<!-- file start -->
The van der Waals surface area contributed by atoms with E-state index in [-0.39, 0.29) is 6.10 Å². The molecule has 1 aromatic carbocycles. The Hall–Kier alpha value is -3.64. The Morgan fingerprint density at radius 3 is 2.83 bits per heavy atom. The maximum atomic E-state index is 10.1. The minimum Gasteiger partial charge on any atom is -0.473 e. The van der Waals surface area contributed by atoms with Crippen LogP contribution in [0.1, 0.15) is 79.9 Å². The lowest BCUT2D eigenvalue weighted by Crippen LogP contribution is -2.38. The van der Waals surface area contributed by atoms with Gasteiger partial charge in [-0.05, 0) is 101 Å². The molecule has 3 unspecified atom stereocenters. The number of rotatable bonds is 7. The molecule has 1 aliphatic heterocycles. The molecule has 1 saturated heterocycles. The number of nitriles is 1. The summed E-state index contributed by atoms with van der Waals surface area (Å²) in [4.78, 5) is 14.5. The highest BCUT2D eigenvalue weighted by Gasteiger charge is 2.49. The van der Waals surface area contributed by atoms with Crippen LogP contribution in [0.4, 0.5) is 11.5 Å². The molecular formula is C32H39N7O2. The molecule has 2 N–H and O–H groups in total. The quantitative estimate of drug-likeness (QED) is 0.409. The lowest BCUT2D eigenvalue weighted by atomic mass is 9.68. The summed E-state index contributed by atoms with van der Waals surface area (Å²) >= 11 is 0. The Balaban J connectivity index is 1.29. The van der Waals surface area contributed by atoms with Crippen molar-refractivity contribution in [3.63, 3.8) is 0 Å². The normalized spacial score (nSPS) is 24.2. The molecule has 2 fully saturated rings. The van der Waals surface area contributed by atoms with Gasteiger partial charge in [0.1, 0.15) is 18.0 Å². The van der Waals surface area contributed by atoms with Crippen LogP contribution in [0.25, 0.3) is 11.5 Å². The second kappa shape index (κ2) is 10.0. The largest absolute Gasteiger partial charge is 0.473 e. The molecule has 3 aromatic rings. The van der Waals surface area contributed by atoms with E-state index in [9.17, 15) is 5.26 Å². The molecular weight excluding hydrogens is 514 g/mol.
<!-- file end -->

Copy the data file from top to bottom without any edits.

The van der Waals surface area contributed by atoms with E-state index in [-0.39, 0.29) is 6.10 Å². The molecule has 1 aromatic carbocycles. The Hall–Kier alpha value is -3.64. The Morgan fingerprint density at radius 3 is 2.83 bits per heavy atom. The maximum atomic E-state index is 10.1. The minimum Gasteiger partial charge on any atom is -0.473 e. The van der Waals surface area contributed by atoms with Crippen LogP contribution in [0.1, 0.15) is 79.9 Å². The lowest BCUT2D eigenvalue weighted by Crippen LogP contribution is -2.38. The van der Waals surface area contributed by atoms with Gasteiger partial charge in [-0.05, 0) is 101 Å². The molecule has 3 unspecified atom stereocenters. The number of rotatable bonds is 7. The molecule has 1 aliphatic heterocycles. The molecule has 1 saturated heterocycles. The number of nitriles is 1. The summed E-state index contributed by atoms with van der Waals surface area (Å²) in [4.78, 5) is 14.5. The highest BCUT2D eigenvalue weighted by Gasteiger charge is 2.49. The van der Waals surface area contributed by atoms with Crippen LogP contribution in [0.4, 0.5) is 11.5 Å². The molecular formula is C32H39N7O2. The molecule has 2 N–H and O–H groups in total. The quantitative estimate of drug-likeness (QED) is 0.409. The lowest BCUT2D eigenvalue weighted by atomic mass is 9.68. The summed E-state index contributed by atoms with van der Waals surface area (Å²) >= 11 is 0. The Balaban J connectivity index is 1.29. The van der Waals surface area contributed by atoms with Crippen molar-refractivity contribution in [3.63, 3.8) is 0 Å². The normalized spacial score (nSPS) is 24.2. The molecule has 2 fully saturated rings. The van der Waals surface area contributed by atoms with Gasteiger partial charge in [0.1, 0.15) is 18.0 Å². The van der Waals surface area contributed by atoms with Crippen LogP contribution in [0.25, 0.3) is 11.5 Å². The second kappa shape index (κ2) is 10.0. The largest absolute Gasteiger partial charge is 0.473 e. The molecule has 3 aromatic rings. The van der Waals surface area contributed by atoms with E-state index in [9.17, 15) is 5.26 Å². The molecular weight excluding hydrogens is 514 g/mol.